Rumors are flying around that plans are under way to sell WPFW to corporate media giant Clear Channel. Before we let Pacifica ruin the tiny bit of a voice that Black people have in D.C., we have to ring the alarm so all the lovers of public radio in the nation can rally up and hopefully save the day. This is a revealing Q&A interview that I did with WPFW broadcaster Luke Stewart …
November 9, 2012
In the world of jazz, John Coltrane is viewed as a spiritually driven supremely gifted sax player, one of the greatest horn players to ever live. So when I ran into Gary Golio’s book “Spirit Seeker,” I was interested in seeing if he was trying to exploit our beloved St. John Coltrane or if he was trying to bring another generation into the knowledge of Coltrane’s legacy. He did the latter, masterfully.
July 8, 2012
Storytelling is one of the most ancient forms of entertainment – before radio, television, paper and cinema. Ayodele “Wordslanger” Nzinga is one of the Bay Area’s most talented griots who tells stories of the past through her West Oakland-based theater company, The Lower Bottom Playaz. The legendary August Wilson’s “Ma Rainey’s Black Bottom” opens July 13.
December 10, 2011
Filled to the rafters with music posters, pictures of musicians, and racks of vinyl, Creative Music has everything you’re looking for. Owners Joe and Elba Lambert are retiring, closing the store Dec. 31. Stop by for great bargains and warm fellowship 11:30 a.m.-7 p.m. Tuesday through Friday, 11 a.m.-6 p.m. Saturday.
June 29, 2011
A number of trees have fallen in the forest this past month and we want to acknowledge the huge spaces their absence brings: Geronimo ji jaga Pratt, Black Panther, decorated veteran of multiple wars …
May 19, 2011
El-Hajj Malik El-Shabazz (Malcolm X), born 86 years ago on May 19, 1925, was loved by the oppressed and hated by the oppressors. Our “Black Shining Prince,” in the words of Ossie Davis, aimed to “use whatever means necessary to bring about a society in which the 22 million Afro-Americans are recognized and respected as human beings.” His influence is immeasurable – from music to foreign policy to religion. Today Islam, followed then by very few, is the second largest religion in the United States and Canada.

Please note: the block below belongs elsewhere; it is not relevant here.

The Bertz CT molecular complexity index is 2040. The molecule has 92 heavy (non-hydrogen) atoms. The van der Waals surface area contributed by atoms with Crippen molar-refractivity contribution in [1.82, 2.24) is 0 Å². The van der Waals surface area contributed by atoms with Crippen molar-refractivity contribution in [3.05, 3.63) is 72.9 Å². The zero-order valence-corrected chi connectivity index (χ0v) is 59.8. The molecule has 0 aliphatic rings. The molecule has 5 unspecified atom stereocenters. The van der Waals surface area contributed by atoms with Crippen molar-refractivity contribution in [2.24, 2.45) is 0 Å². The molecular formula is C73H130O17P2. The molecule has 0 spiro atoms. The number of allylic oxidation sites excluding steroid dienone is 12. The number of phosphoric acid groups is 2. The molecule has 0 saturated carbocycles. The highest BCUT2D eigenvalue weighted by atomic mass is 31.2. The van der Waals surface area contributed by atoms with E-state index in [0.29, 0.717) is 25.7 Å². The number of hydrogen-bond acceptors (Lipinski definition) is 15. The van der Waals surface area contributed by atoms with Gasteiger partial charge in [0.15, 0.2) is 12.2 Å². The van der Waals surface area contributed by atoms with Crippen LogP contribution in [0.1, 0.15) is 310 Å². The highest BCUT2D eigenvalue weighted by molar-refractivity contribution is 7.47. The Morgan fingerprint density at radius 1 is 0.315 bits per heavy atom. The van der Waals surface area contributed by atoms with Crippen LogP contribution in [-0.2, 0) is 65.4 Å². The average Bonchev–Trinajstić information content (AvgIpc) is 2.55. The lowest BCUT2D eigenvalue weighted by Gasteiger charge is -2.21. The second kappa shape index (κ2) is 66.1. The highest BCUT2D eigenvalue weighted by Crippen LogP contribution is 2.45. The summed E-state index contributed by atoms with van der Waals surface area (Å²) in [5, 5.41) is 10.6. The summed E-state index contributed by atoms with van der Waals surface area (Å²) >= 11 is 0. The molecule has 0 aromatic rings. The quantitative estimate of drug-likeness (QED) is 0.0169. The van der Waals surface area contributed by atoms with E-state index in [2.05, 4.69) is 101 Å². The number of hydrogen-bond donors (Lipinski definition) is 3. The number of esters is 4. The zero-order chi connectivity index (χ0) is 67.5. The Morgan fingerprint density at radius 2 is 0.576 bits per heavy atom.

April 24, 2011
“My latest release, ‘In the Studio with Augusta Collins,’ is produced by Emmy award-winning producer Anita S. Woodley. On this album, I am channeling Leadbelly. I am performing my music with something to say about each song.” – Oakland blues man Augusta Collins
August 10, 2010
Monday nights, 7-10 p.m., on KPFA are a treat for Black listeners and people who like Black programming, but now Walter Turner’s Africa Today and Greg Bridges’ Transitions on Traditions are on the chopping block. Join other defenders of Black radio for the screening of ‘Disappearing Voices: The Decline of Black Voices on the Radio’ on Tuesday, Aug. 17, 6:30 p.m., at the Black Dot Cafe, 1195 Pine St., West Oakland.
July 19, 2009
By far one of the most revolutionary cultural groups to put words to music in the United States is the Last Poets. Many, including myself, trace the roots of rap music to the spoken word, lyrics and speeches of the Last Poets, Gil Scott Heron and the current political prisoner Imam Jamil Al-Amin, otherwise known as H. Rap Brown.
May 9, 2009
D.A.T. is one of those artist that have been bending the sound of what hip hop is in the Bay Area kind of like how Digital Underground, Hieroglyphics and Living Legends did in the ‘80s and ‘90s. D.A.T. is currently one of the most well liked performers and he hosts some of the dopest hip hop/live band parties where people are sure to be dancing, sweating and happy.